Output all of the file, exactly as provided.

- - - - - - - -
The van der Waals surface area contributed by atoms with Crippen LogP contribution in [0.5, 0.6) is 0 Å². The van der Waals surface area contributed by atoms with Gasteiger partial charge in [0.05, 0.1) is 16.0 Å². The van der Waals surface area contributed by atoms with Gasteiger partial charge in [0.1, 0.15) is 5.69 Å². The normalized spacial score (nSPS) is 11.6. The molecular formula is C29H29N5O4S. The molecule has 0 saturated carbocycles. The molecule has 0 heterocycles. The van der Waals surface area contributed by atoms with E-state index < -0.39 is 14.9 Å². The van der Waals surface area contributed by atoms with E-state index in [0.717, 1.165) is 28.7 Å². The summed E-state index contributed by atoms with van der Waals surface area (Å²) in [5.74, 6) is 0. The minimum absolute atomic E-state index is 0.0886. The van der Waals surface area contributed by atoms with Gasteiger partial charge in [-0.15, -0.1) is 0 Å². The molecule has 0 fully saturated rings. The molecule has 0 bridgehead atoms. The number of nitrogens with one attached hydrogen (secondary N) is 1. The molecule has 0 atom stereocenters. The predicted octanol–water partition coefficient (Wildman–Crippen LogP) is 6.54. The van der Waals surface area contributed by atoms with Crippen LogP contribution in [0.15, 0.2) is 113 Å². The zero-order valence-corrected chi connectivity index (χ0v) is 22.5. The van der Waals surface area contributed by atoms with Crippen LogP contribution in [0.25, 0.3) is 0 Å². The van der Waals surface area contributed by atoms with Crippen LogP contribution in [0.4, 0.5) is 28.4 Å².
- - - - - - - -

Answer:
The van der Waals surface area contributed by atoms with Crippen LogP contribution in [0.5, 0.6) is 0 Å². The van der Waals surface area contributed by atoms with Gasteiger partial charge in [0.05, 0.1) is 16.0 Å². The van der Waals surface area contributed by atoms with Gasteiger partial charge in [0.1, 0.15) is 5.69 Å². The normalized spacial score (nSPS) is 11.6. The molecular formula is C29H29N5O4S. The molecule has 0 saturated carbocycles. The molecule has 0 heterocycles. The van der Waals surface area contributed by atoms with E-state index < -0.39 is 14.9 Å². The van der Waals surface area contributed by atoms with E-state index in [0.717, 1.165) is 28.7 Å². The summed E-state index contributed by atoms with van der Waals surface area (Å²) in [5.74, 6) is 0. The minimum absolute atomic E-state index is 0.0886. The van der Waals surface area contributed by atoms with Gasteiger partial charge in [-0.15, -0.1) is 0 Å². The molecule has 0 fully saturated rings. The molecule has 0 bridgehead atoms. The number of nitrogens with one attached hydrogen (secondary N) is 1. The molecule has 0 atom stereocenters. The predicted octanol–water partition coefficient (Wildman–Crippen LogP) is 6.54. The van der Waals surface area contributed by atoms with Crippen LogP contribution in [0.15, 0.2) is 113 Å². The zero-order valence-corrected chi connectivity index (χ0v) is 22.5. The van der Waals surface area contributed by atoms with Crippen LogP contribution in [0.25, 0.3) is 0 Å². The van der Waals surface area contributed by atoms with Crippen LogP contribution in [0.4, 0.5) is 28.4 Å².